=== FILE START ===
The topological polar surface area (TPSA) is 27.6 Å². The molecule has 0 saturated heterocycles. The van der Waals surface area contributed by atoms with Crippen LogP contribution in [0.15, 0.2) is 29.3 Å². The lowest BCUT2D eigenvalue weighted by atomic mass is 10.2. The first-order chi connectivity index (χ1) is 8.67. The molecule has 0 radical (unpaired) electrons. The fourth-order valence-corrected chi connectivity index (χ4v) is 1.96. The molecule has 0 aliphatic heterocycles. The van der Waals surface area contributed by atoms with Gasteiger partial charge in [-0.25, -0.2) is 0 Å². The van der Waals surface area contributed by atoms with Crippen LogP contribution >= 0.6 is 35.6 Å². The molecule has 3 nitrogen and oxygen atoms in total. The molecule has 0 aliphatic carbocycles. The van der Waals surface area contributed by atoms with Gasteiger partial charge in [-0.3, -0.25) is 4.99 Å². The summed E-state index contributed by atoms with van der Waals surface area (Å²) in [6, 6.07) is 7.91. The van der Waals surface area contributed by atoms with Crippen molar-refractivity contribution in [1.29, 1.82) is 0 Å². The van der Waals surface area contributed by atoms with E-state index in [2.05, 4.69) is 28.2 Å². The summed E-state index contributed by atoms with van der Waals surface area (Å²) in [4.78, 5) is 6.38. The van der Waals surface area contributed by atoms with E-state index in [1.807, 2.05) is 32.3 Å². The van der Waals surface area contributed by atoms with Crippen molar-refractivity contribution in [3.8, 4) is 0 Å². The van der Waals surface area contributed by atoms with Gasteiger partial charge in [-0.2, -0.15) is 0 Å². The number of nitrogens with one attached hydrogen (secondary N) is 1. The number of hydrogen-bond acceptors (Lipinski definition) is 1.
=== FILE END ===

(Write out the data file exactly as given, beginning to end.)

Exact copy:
The topological polar surface area (TPSA) is 27.6 Å². The molecule has 0 saturated heterocycles. The van der Waals surface area contributed by atoms with Crippen LogP contribution in [0.15, 0.2) is 29.3 Å². The lowest BCUT2D eigenvalue weighted by atomic mass is 10.2. The first-order chi connectivity index (χ1) is 8.67. The molecule has 0 radical (unpaired) electrons. The fourth-order valence-corrected chi connectivity index (χ4v) is 1.96. The molecule has 0 aliphatic heterocycles. The van der Waals surface area contributed by atoms with Gasteiger partial charge in [-0.25, -0.2) is 0 Å². The van der Waals surface area contributed by atoms with Crippen LogP contribution >= 0.6 is 35.6 Å². The molecule has 3 nitrogen and oxygen atoms in total. The molecule has 0 aliphatic carbocycles. The van der Waals surface area contributed by atoms with Gasteiger partial charge in [-0.3, -0.25) is 4.99 Å². The summed E-state index contributed by atoms with van der Waals surface area (Å²) in [6, 6.07) is 7.91. The van der Waals surface area contributed by atoms with Crippen molar-refractivity contribution in [1.29, 1.82) is 0 Å². The van der Waals surface area contributed by atoms with E-state index in [2.05, 4.69) is 28.2 Å². The summed E-state index contributed by atoms with van der Waals surface area (Å²) in [4.78, 5) is 6.38. The van der Waals surface area contributed by atoms with E-state index in [1.807, 2.05) is 32.3 Å². The van der Waals surface area contributed by atoms with Crippen molar-refractivity contribution in [3.8, 4) is 0 Å². The van der Waals surface area contributed by atoms with Gasteiger partial charge in [-0.2, -0.15) is 0 Å². The number of nitrogens with one attached hydrogen (secondary N) is 1. The number of hydrogen-bond acceptors (Lipinski definition) is 1.